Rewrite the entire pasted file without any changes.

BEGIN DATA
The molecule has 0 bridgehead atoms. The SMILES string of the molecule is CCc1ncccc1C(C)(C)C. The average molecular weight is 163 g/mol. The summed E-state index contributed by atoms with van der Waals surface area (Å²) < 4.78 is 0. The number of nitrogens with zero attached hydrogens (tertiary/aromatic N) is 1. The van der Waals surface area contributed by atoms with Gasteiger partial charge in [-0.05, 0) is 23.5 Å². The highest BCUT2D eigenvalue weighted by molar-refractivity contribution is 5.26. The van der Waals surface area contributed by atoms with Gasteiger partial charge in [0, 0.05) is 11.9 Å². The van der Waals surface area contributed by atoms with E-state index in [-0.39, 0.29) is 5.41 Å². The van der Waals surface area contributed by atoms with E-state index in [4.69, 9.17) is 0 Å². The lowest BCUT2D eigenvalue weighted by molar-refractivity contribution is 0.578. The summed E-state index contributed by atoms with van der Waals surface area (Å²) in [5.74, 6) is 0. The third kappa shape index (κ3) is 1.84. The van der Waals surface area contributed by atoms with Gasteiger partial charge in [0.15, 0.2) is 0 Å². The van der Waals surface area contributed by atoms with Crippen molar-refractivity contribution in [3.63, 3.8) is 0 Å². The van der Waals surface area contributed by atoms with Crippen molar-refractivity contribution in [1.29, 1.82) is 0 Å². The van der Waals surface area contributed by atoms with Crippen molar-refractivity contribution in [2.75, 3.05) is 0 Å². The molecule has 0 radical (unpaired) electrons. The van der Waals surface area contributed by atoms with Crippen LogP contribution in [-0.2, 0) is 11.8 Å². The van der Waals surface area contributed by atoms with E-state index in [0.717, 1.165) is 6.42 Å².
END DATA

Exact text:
The molecule has 0 bridgehead atoms. The SMILES string of the molecule is CCc1ncccc1C(C)(C)C. The average molecular weight is 163 g/mol. The summed E-state index contributed by atoms with van der Waals surface area (Å²) < 4.78 is 0. The number of nitrogens with zero attached hydrogens (tertiary/aromatic N) is 1. The van der Waals surface area contributed by atoms with Gasteiger partial charge in [-0.05, 0) is 23.5 Å². The highest BCUT2D eigenvalue weighted by molar-refractivity contribution is 5.26. The van der Waals surface area contributed by atoms with Gasteiger partial charge in [0, 0.05) is 11.9 Å². The van der Waals surface area contributed by atoms with E-state index in [-0.39, 0.29) is 5.41 Å². The van der Waals surface area contributed by atoms with E-state index in [4.69, 9.17) is 0 Å². The lowest BCUT2D eigenvalue weighted by molar-refractivity contribution is 0.578. The summed E-state index contributed by atoms with van der Waals surface area (Å²) in [5.74, 6) is 0. The third kappa shape index (κ3) is 1.84. The van der Waals surface area contributed by atoms with Gasteiger partial charge in [0.15, 0.2) is 0 Å². The van der Waals surface area contributed by atoms with Crippen molar-refractivity contribution in [3.63, 3.8) is 0 Å². The van der Waals surface area contributed by atoms with Crippen molar-refractivity contribution in [1.29, 1.82) is 0 Å². The van der Waals surface area contributed by atoms with Crippen molar-refractivity contribution in [2.75, 3.05) is 0 Å². The molecule has 0 radical (unpaired) electrons. The van der Waals surface area contributed by atoms with Crippen LogP contribution in [-0.2, 0) is 11.8 Å². The van der Waals surface area contributed by atoms with E-state index in [0.717, 1.165) is 6.42 Å².